Where have all the tigers gone?
by Dr Tracey Phillips – CEO Gondwana Alive
Seatao, Shy Boy, Shadow … these are some of the tigers found at Tiger Canyons in South Africa.
Tiger Canyons is conservationist John Varty’s maverick brainchild.
“John Varty established Tiger Canyons near the town of Philippolis on the Van der Kloof Lake in the Karoo of South Africa as an experiment to create a free-ranging, self-sustaining tiger population outside Asia. From this population, third and fourth generations of tigers can be returned to Asia into parks that meet a set of criteria which give the tigers a chance of surviving in Asia.”
Tiger Canyons is viewed by some as a bad idea but if we look at what has happened to tigers in the past few hundred years and what it may take to save the Tiger from extinction – I wonder?
According to a status report “of the original nine subspecies of tigers, three have become extinct in the last 80 years; an average of one every 20 years. It has been predicted all tigers may become extinct in the wild within the next decade. Poaching, habitat loss and fragmentation have reduced the global population of tigers from over 100,000 in the 1900′s, to less than 4,000 in the 1970′s. Today, four of the remaining subspecies of tigers are considered endangered by the IUCN, while two of the subspecies are considered “critically” endangered.
The total number of all the wild populations of the six remaining subspecies of tigers (Bengal, Indochinese, Malayan, Siberian, South China, and Sumatran) is estimated to be between 3,000 – 3,600 tigers.”
Mark Magnier said in the LA Times that a century ago, India had about 100,000 tigers, and maharajas and British sahibs would dispatch dozens of them in a single hunt. The maharaja of Surguja recorded 1,100 lifetime kills, many from atop an elephant. Today, notorious poachers like kingpin Sansar Chand still seek to kill tigers.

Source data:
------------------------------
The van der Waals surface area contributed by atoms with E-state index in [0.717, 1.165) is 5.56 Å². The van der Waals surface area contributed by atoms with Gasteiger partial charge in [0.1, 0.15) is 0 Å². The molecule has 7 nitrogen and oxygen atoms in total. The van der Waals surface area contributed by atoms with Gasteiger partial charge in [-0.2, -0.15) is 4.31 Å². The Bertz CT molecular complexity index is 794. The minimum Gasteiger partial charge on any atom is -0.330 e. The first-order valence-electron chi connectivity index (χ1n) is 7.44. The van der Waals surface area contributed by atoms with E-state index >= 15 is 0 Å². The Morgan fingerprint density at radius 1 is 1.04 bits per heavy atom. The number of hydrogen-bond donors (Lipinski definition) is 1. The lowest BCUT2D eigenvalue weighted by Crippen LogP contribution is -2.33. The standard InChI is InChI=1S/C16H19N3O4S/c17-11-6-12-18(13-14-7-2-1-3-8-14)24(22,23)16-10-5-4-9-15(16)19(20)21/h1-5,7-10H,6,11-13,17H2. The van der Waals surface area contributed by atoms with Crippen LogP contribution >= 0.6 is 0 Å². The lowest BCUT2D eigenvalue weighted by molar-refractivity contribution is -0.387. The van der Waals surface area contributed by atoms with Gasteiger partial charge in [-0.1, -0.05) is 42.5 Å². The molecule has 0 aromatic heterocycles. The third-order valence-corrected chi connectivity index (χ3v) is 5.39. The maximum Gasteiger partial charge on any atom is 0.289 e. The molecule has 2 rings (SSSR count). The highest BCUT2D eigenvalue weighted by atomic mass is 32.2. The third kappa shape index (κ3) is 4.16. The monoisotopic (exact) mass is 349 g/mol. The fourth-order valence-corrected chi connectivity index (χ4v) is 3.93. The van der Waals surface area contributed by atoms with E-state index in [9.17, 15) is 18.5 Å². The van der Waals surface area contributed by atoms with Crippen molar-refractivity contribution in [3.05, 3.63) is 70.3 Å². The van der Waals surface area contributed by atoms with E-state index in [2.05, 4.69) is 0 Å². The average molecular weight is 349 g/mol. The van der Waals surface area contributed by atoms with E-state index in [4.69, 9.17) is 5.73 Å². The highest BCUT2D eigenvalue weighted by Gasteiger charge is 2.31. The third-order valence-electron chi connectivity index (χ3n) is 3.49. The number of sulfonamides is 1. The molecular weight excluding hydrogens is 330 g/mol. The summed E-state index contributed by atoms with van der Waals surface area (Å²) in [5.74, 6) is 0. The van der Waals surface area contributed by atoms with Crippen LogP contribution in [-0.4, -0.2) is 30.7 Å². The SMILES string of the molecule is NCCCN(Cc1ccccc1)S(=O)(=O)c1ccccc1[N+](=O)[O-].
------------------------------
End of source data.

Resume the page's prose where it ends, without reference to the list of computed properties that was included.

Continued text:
Why you may ask?
Well because every part of the tiger from whisker to tail is traded in illegal wildlife markets – there is a demand for dead tigers!
So, with so few of these of these magnificent big cats and key links in a healthy food chain left, unconventional and debatable Tiger Canyons may be, perhaps extreme times do call for extreme measures – most certainly for innovative, different paths and thinking.
Read more about tigers here and check out Condé Nast Traveler for photos of places to go to view tigers in the wild.
The bigger picture
The story about tigers is sadly a small part of a much bigger story on loss.
According to Dr John Anderson, author and editor of the Biodiversity & Extinction series, when humanity spread out from Africa across the planet, we left a trail of wholesale destruction and extinction in our wake. You can read some of the horrifying statistics of extinction plants, insects, molluscs and more by downloading Dr Anderson’s Biodiversity & Extinction series here.
The consequences of over-exploitation and extinction are far reaching. Let us take fish for example – 75% of all the fish stocks in the world are already either: exploited, over-exploited or recovering. Like tigers, there are those who predict fish resources will run out in the next few decades – an ocean without fish, it is unimaginable and yet Dr Anderson’s description of our recent past suggests to me that it is quite possible.
I remember meeting a fisherman in Paternoster who shared with me that the first thing he did each morning was throw open the window to see if the fish were running – his father did the same before him, and his father too. Sadly most of the fishers in his village have lost their fishing rights – there simply are not enough fish left to go round. So through over-exploitation we have lost not only most of our fish resources but also part of our culture and tradition.
Gondwana Alive’s Appeal
I for one do not want to leave this horrible legacy of tigers and fish and who knows what else to our children. Humans are very creative beings, and if we set our minds to it, I fully believe that we can find a way to restore and heal our natural resources and our planet – it is still the only one we can call home, and on a lighter note, yes Sheree-Ann it is still the only one with chocolate (as far as we know).
Gondwana Alive, is Non-Profit Company dedicated to stemming what scientists call the “Sixth Extinction” of life on Earth – to this end we find, train and support community stewards working to improve life and natural resources. We are an umbrella organization providing a centralized administrative, marketing and financial platform, as well as technical, mentorship and training services to strengthen community-based initiatives.
It may take generations to heal our home, but I believe we can do it and that we have to at least try. If you feel the same way please donate to help me turn Gondwana Alive into a Non-Profit Company that will last generations it will take to heal our planet.